County Donegal skippers like Michael Callaghan have long learned to contend with rasping North Atlantic gales and 30-foot waves — but nothing prepared them for the political shock of Brexit, and the threat it would pose to their livelihoods. Trapped in port by an approaching storm, the 44-year-old trawlerman has time to lament what he sees as bleak prospects for the Irish fishing industry. His latest haul of Atlantic horse mackerel was caught to the north, in Scottish waters, and his survival depends on continued access to those lucrative British fishing grounds. As he unloads a silver stream of fish into a chute from his 51-meter trawler, the Pacelli, he explains he has little hope of Irish politicians coming to his rescue, as Brexit raises existential questions about where he can catch and sell his fish. “Fisheries isn’t of huge economic value to Ireland Inc., so there’s no appetite in Dublin to look after coastal communities, especially fishermen,” he says, as he offers a tour of the boat. “We’d have to leave the EU to wrangle any of our power back.” Continue reading the story here 13:49

Todays Nuttery: Rogue Fishing Ops Call for Enforcement Led by U.S. Navy, a Primary Tenet of Global High Seas Marine Preserve

Pressure on coastal fisheries, from overfishing and pollution, is pushing more and more fishing trawlers into the high seas or to illegally poach on territories with no ability to enforcement their 200-mile territorial limits. One of the primary tenets of the Global High Sea Marine Preserve, a non-profit dedicated to saving the oceans founded by Danny Quintana, is to ban industrial fishing in international waters for the United States Navy to take lead role with other maritime forces to enforce the ban. The Law of the Seas Treaty needs to be renegotiated and approved by the United States Senate to facilitate such an eventuality.,, According to the International Union for Conservation of Nature’s (IUCN) Red List of endangered species, 1,414 species of fish, or 5 percent of the world’s known species, are at risk for extinction. While habitat loss and pollution are significant factors in the decline of these species, the greatest threat by far is overfishing. (wow!) Continue reading the stuff here 11:32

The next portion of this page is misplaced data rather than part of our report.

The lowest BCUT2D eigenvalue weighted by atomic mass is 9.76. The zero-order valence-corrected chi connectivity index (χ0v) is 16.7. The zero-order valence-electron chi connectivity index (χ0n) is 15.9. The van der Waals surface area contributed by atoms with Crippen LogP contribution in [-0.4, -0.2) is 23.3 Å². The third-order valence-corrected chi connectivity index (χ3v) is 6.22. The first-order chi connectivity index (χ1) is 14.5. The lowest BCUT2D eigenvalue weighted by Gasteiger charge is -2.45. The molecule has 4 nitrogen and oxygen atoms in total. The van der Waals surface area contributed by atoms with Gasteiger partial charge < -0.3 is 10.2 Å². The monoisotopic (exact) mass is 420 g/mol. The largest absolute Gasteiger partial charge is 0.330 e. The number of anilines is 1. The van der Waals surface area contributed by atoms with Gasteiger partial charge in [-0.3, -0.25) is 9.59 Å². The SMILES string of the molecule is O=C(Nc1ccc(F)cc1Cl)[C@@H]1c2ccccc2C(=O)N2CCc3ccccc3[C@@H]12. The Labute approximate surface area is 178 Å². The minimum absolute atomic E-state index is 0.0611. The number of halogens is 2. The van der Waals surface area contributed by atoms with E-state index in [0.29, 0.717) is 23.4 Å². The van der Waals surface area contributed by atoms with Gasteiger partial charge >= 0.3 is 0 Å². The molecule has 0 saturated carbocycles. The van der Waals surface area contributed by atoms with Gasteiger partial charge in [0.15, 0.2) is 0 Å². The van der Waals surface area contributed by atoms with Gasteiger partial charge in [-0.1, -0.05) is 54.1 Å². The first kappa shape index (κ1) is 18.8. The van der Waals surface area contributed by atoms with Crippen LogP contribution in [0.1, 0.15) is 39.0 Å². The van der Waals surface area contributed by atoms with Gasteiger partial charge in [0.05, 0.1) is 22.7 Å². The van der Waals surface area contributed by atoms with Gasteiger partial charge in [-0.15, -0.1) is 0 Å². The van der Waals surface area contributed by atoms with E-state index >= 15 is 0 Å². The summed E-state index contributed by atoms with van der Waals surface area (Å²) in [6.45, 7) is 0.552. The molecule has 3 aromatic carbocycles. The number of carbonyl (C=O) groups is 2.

Maine lobstermen oppose increase in cost of commercial fishing licenses

A proposal to increase the cost of commercial fishing licenses to fund scientific research in a lean budget year is drawing fire from Maine lobstermen. Julie Eaton, a 30-year lobster boat captain from Deer Isle, told a legislative panel at the State House on Friday that a 30 percent increase in lobster license fees would be too much on top of all the other costs of doing business, ranging from $125 to replace lost traps to $185 for monthly oil changes to bait bills that have doubled in the last year alone. The Maine Department of Marine Resources is seeking to increase lobster license fees about 30 percent, which would generate roughly $600,000 in new revenues. That money would be used to expand state lobster research and protect other department units, like the Maine Marine Patrol, despite budget cuts ordered by Gov. Paul LePage to offset the anticipated effect of a new minimum wage law and state school spending initiative. Continue reading the article here 09:24

N.C. Marine Fisheries Commission Board stacked with special interests, votes to “Crack Down” on Shrimp Trawling